The Green Eyes of Bast/Chapter 17

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I RETURNED from the little market town beneath a sky of tropical brilliance. The landscape was bathed in a radiance of perfect moonlight, and under the trees which thickly lined the way, the shadows had a velvet quality rarely met with in England, their edges showing more sharply defined than I ever remembered to have noticed them before. But ere long I grew oblivious even of the beauty of the night, becoming absorbed in reflections respecting this most extraordinary case.

Every new datum acquired, instead of serving to elucidate, seemed only more completely to obscure the issue. Mystery revealed itself within mystery, and this was indeed a labyrinth, to the heart of which I sometimes despaired of penetrating. Who was this woman whose elusive figure appeared at every turn in the case? Was she one and the same with the visitor to my cottage who had purloined the green enameled statuette—and could it be that I had actually sat in conversation with her in the coffee-room of the Abbey Inn and had failed to recognize her for what she was?

Beyond doubt she had extraordinary cleverness and was a weaver of spells, so that in a sense she could temporarily disguise her personality. Whilst at one moment she was a repellent, half-animal creature, at another she was a fascinating woman of the world versed in strange lores and a most entertaining companion. What object underlay her diverse activities? Assuming that she was concerned in the murder of Sir Marcus Coverly, the purpose of her visit to my cottage was not far to seek; she had come to recover incriminating evidence and had been aided, it seemed, by the hand of fate.

But why had she come to visit me at the Abbey Inn and what had she gained by this interview? Perhaps—I reflected, as I plodded along the deserted country road—she had been interrupted on that occasion by the inopportune appearance of Dr. Damar Greefe. Again, why had he appeared there at that moment if not because he had suspected her presence at the Inn; and what was the relationship existing between these two singular people?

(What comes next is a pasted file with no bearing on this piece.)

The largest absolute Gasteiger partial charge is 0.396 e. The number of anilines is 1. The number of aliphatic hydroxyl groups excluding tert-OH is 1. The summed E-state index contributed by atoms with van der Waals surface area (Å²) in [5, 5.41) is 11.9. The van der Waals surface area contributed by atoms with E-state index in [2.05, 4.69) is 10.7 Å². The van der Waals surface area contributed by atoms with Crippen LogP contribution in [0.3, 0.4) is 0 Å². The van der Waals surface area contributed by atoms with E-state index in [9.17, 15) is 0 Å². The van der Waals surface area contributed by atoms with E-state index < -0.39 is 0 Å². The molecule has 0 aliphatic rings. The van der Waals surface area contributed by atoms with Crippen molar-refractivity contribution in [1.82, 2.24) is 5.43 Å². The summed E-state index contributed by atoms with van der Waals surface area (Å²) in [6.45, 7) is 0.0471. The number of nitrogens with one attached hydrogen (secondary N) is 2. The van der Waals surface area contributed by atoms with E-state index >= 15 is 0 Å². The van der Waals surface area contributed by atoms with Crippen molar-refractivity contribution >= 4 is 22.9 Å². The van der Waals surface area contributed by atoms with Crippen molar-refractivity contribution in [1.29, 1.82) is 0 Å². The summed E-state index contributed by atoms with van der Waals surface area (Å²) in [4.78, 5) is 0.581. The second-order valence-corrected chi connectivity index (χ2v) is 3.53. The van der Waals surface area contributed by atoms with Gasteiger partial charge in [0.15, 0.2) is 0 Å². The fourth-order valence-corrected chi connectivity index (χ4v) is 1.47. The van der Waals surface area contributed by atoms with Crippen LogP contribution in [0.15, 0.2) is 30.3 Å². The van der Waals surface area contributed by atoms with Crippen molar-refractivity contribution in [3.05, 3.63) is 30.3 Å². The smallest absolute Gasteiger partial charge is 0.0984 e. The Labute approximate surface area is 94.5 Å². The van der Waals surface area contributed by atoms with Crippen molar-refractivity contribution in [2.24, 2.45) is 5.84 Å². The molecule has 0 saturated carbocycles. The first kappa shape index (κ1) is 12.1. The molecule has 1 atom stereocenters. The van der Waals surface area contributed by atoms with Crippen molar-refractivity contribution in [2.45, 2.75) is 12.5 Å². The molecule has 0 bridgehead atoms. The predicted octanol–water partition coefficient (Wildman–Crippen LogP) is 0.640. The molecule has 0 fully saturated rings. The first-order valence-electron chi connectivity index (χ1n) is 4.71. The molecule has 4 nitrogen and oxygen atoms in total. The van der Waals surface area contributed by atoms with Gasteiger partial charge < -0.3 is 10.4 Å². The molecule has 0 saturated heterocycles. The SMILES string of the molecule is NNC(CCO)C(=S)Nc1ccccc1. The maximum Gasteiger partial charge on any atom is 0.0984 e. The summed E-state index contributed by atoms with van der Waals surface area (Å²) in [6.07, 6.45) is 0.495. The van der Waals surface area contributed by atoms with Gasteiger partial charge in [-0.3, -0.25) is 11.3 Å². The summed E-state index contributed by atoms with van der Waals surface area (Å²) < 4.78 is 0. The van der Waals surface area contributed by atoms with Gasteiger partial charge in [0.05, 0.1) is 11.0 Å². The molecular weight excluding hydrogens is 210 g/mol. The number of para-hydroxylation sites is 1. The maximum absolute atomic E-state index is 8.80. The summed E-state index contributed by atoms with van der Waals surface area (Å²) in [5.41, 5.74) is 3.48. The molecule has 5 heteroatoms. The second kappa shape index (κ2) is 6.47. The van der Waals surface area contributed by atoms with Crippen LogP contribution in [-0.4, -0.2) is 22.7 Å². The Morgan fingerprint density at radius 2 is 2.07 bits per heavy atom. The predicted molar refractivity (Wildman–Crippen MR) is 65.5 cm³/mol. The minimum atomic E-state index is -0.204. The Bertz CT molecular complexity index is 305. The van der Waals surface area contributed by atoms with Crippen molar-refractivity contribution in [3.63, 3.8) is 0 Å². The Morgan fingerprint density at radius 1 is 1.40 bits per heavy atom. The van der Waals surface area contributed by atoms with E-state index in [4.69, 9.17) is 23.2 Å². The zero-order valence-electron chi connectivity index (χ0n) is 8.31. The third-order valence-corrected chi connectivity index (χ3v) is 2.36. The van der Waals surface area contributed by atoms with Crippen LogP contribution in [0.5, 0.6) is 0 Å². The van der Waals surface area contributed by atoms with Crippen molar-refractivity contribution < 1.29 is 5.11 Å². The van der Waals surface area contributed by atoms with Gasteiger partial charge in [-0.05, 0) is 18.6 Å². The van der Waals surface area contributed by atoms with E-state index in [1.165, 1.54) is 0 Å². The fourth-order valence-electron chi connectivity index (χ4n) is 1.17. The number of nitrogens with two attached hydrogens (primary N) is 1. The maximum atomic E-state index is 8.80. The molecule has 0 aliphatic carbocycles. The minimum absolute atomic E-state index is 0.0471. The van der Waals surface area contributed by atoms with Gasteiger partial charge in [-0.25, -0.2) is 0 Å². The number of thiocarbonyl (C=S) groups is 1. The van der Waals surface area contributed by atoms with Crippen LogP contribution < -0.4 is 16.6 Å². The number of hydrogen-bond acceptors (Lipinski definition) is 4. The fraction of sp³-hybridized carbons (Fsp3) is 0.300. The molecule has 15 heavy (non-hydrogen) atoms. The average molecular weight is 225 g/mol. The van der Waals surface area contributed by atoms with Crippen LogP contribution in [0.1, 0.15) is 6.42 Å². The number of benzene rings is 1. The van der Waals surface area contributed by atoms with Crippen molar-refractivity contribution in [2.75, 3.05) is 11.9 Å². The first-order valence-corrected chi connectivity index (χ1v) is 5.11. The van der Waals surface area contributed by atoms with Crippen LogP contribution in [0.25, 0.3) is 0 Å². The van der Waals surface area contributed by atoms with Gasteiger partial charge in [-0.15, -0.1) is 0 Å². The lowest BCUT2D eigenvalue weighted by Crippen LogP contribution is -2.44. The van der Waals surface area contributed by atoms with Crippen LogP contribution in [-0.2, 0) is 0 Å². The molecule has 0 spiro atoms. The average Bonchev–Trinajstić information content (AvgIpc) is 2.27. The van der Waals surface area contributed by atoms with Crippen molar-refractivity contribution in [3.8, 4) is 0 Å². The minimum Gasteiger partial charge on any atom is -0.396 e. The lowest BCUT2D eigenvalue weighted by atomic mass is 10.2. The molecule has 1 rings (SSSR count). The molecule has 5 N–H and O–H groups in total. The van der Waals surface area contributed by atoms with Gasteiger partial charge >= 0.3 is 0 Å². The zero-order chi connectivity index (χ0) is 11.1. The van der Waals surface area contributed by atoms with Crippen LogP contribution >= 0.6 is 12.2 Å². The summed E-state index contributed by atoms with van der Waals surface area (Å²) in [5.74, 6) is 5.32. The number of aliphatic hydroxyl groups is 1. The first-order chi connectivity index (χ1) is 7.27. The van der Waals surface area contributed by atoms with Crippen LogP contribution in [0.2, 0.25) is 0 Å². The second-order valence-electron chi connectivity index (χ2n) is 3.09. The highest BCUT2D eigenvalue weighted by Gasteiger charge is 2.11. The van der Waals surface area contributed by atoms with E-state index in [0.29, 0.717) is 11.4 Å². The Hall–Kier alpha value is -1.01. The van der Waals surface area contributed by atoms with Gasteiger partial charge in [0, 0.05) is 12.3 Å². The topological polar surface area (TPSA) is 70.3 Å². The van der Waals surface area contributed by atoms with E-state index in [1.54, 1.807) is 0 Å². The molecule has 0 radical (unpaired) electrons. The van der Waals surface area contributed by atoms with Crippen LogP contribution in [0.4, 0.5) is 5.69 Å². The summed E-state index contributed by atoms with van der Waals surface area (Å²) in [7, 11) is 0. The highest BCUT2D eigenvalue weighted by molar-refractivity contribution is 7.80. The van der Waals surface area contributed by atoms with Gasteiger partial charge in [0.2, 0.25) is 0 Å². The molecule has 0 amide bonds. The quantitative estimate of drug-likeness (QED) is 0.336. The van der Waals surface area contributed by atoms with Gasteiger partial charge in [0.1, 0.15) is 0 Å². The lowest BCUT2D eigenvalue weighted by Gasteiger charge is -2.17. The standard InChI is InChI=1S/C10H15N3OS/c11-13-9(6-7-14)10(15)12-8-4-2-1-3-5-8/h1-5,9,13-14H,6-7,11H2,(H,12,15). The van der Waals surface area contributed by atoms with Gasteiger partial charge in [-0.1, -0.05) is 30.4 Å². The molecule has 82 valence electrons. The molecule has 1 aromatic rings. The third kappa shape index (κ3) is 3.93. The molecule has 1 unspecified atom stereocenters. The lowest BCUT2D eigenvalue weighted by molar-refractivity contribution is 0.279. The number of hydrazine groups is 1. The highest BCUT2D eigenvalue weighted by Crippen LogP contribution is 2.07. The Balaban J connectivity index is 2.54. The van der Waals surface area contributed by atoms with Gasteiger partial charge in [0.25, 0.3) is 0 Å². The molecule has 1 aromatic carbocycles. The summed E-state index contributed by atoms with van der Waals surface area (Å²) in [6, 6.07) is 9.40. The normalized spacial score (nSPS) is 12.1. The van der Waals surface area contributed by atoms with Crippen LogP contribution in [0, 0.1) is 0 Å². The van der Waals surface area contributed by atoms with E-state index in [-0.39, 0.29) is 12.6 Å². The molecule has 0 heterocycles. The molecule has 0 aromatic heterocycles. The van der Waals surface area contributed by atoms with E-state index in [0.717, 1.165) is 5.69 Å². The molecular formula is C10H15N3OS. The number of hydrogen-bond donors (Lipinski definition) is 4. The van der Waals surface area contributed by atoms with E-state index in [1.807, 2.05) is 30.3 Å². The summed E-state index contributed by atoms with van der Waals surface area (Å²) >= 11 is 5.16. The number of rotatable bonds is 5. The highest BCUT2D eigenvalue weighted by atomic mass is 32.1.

That the strange story related to me by the idiotic Edward Hines simply resolved itself into an idle adventure on the part of the mysterious woman, which she had been forced to terminate (somewhat ferociously, I admit) by the uncouth ardor of this rustic swain I seemed to perceive. But unless her visit to the Abbey Inn portended that she had selected me as Mr. Edward Hines' successor, I failed to fit it into the scheme.

I began to long for the presence of Inspector Gatton, for the assistance of his trained mind in plumbing these depths which defied my single efforts. Who this woman could be I failed to imagine; and assuming that she had been concerned in the death of the late baronet, in what way she stood to profit by it was utterly beyond my comprehension, as was the position of Dr. Damar Greefe in the matter.

On I walked and on, unconsciously increasing my pace as is my way when I am lost in abstraction; and, perhaps stimulated to greater mental clarity by the exercise, some of my doubts were dispersed and I became convinced at last that the shadowy figure which had dogged my footsteps on the night of the crime—the owner of those blazing eyes which had watched me from my garden—the woman who had stolen the amulet from my writing-table, and the woman who had mutilated Edward Hines, were one and the same as my visitor at the Abbey Inn—and the unseen speaker who had conversed beneath my window on the night of my arrival at Upper Crossleys!

Here then was a definite chain linking the Red House with Friar's Park, or at least with its vicinity, and now so clearly did my ideas fit themselves each into its correct place, that I determined upon the identity of that other speaker who had stood in the shadows opposite the Inn when I had awakened in the night. Mentally I recaptured the high, rather coarse tones of his voice, and remembering how, touched by the spell which had seemed to lie upon the whole country-side, I had thought of him as Asmodeus, the master of the witches' revels, I determined that my judgment had been not inexact. For now I identified the speaker as Dr. Damar Greefe!

So far my meditations had proceeded and I suppose I was about half-way on my journey towards the Abbey Inn, when all at once I became aware again of that uncomfortable feeling of surveillance. As on that night when returning from the Red House to my cottage I had experienced a conviction that I was followed, so now a like conviction impressed itself upon my mind. But whereas on the former occasion I had been less fearful than curious, now I was aware of a positive dread of this follower whose presence I had detected, by what sense I know not, and of a certainty of a very grave menace.